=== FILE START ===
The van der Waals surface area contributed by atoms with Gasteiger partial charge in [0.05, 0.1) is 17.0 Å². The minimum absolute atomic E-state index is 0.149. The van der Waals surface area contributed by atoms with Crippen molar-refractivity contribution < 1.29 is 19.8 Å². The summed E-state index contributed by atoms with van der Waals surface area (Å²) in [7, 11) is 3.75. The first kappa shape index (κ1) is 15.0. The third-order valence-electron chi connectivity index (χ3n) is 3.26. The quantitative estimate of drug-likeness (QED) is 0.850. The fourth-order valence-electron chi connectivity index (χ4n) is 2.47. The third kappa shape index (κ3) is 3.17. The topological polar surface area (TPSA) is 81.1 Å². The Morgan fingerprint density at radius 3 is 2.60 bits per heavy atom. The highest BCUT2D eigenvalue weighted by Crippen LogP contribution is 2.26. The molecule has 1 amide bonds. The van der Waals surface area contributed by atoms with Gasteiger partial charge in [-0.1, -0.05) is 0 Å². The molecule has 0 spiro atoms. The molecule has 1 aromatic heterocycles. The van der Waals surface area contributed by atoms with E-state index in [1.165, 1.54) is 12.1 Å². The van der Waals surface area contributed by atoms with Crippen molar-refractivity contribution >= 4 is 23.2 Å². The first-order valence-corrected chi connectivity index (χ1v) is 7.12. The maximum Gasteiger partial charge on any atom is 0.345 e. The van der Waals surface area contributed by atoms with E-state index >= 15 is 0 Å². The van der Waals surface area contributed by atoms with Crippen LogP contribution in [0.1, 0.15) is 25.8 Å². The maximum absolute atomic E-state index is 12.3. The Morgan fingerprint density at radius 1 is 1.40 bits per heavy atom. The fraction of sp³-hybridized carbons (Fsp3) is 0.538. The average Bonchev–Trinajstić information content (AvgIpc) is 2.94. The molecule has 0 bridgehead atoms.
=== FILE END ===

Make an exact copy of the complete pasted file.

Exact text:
The van der Waals surface area contributed by atoms with Gasteiger partial charge in [0.05, 0.1) is 17.0 Å². The minimum absolute atomic E-state index is 0.149. The van der Waals surface area contributed by atoms with Crippen molar-refractivity contribution < 1.29 is 19.8 Å². The summed E-state index contributed by atoms with van der Waals surface area (Å²) in [7, 11) is 3.75. The first kappa shape index (κ1) is 15.0. The third-order valence-electron chi connectivity index (χ3n) is 3.26. The quantitative estimate of drug-likeness (QED) is 0.850. The fourth-order valence-electron chi connectivity index (χ4n) is 2.47. The third kappa shape index (κ3) is 3.17. The topological polar surface area (TPSA) is 81.1 Å². The Morgan fingerprint density at radius 3 is 2.60 bits per heavy atom. The highest BCUT2D eigenvalue weighted by Crippen LogP contribution is 2.26. The molecule has 1 amide bonds. The van der Waals surface area contributed by atoms with Gasteiger partial charge in [-0.1, -0.05) is 0 Å². The molecule has 0 spiro atoms. The molecule has 1 aromatic heterocycles. The van der Waals surface area contributed by atoms with E-state index in [1.165, 1.54) is 12.1 Å². The van der Waals surface area contributed by atoms with Crippen molar-refractivity contribution >= 4 is 23.2 Å². The first-order valence-corrected chi connectivity index (χ1v) is 7.12. The maximum Gasteiger partial charge on any atom is 0.345 e. The van der Waals surface area contributed by atoms with E-state index >= 15 is 0 Å². The van der Waals surface area contributed by atoms with Crippen LogP contribution in [0.1, 0.15) is 25.8 Å². The maximum absolute atomic E-state index is 12.3. The Morgan fingerprint density at radius 1 is 1.40 bits per heavy atom. The fraction of sp³-hybridized carbons (Fsp3) is 0.538. The average Bonchev–Trinajstić information content (AvgIpc) is 2.94. The molecule has 0 bridgehead atoms.